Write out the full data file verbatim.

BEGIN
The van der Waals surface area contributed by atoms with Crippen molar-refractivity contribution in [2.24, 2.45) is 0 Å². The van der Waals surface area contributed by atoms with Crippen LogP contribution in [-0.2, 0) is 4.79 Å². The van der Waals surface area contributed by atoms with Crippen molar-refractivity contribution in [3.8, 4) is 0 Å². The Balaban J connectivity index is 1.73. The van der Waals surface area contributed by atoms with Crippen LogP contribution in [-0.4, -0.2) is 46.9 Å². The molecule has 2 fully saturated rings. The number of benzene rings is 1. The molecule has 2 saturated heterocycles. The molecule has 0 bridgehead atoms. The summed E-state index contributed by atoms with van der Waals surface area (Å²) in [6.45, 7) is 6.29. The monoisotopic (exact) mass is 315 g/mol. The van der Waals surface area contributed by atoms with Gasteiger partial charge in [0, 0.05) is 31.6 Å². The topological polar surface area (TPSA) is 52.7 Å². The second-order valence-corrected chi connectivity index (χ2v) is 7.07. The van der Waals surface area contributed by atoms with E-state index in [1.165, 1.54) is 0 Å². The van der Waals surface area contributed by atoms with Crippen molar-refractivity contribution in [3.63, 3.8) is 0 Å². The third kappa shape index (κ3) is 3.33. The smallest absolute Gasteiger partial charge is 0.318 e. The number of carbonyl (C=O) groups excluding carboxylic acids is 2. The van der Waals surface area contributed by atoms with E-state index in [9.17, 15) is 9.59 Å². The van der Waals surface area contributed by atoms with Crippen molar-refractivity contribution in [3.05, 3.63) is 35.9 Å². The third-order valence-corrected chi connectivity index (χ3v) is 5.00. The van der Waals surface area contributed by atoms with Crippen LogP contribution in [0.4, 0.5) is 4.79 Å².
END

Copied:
The van der Waals surface area contributed by atoms with Crippen molar-refractivity contribution in [2.24, 2.45) is 0 Å². The van der Waals surface area contributed by atoms with Crippen LogP contribution in [-0.2, 0) is 4.79 Å². The van der Waals surface area contributed by atoms with Crippen molar-refractivity contribution in [3.8, 4) is 0 Å². The Balaban J connectivity index is 1.73. The van der Waals surface area contributed by atoms with Crippen LogP contribution in [-0.4, -0.2) is 46.9 Å². The molecule has 2 fully saturated rings. The number of benzene rings is 1. The molecule has 2 saturated heterocycles. The molecule has 0 bridgehead atoms. The summed E-state index contributed by atoms with van der Waals surface area (Å²) in [6.45, 7) is 6.29. The monoisotopic (exact) mass is 315 g/mol. The van der Waals surface area contributed by atoms with Gasteiger partial charge in [0, 0.05) is 31.6 Å². The topological polar surface area (TPSA) is 52.7 Å². The second-order valence-corrected chi connectivity index (χ2v) is 7.07. The van der Waals surface area contributed by atoms with E-state index in [1.165, 1.54) is 0 Å². The van der Waals surface area contributed by atoms with Crippen molar-refractivity contribution in [3.63, 3.8) is 0 Å². The third kappa shape index (κ3) is 3.33. The smallest absolute Gasteiger partial charge is 0.318 e. The number of carbonyl (C=O) groups excluding carboxylic acids is 2. The van der Waals surface area contributed by atoms with E-state index in [9.17, 15) is 9.59 Å². The van der Waals surface area contributed by atoms with Crippen molar-refractivity contribution in [3.05, 3.63) is 35.9 Å². The third-order valence-corrected chi connectivity index (χ3v) is 5.00. The van der Waals surface area contributed by atoms with Crippen LogP contribution in [0.4, 0.5) is 4.79 Å².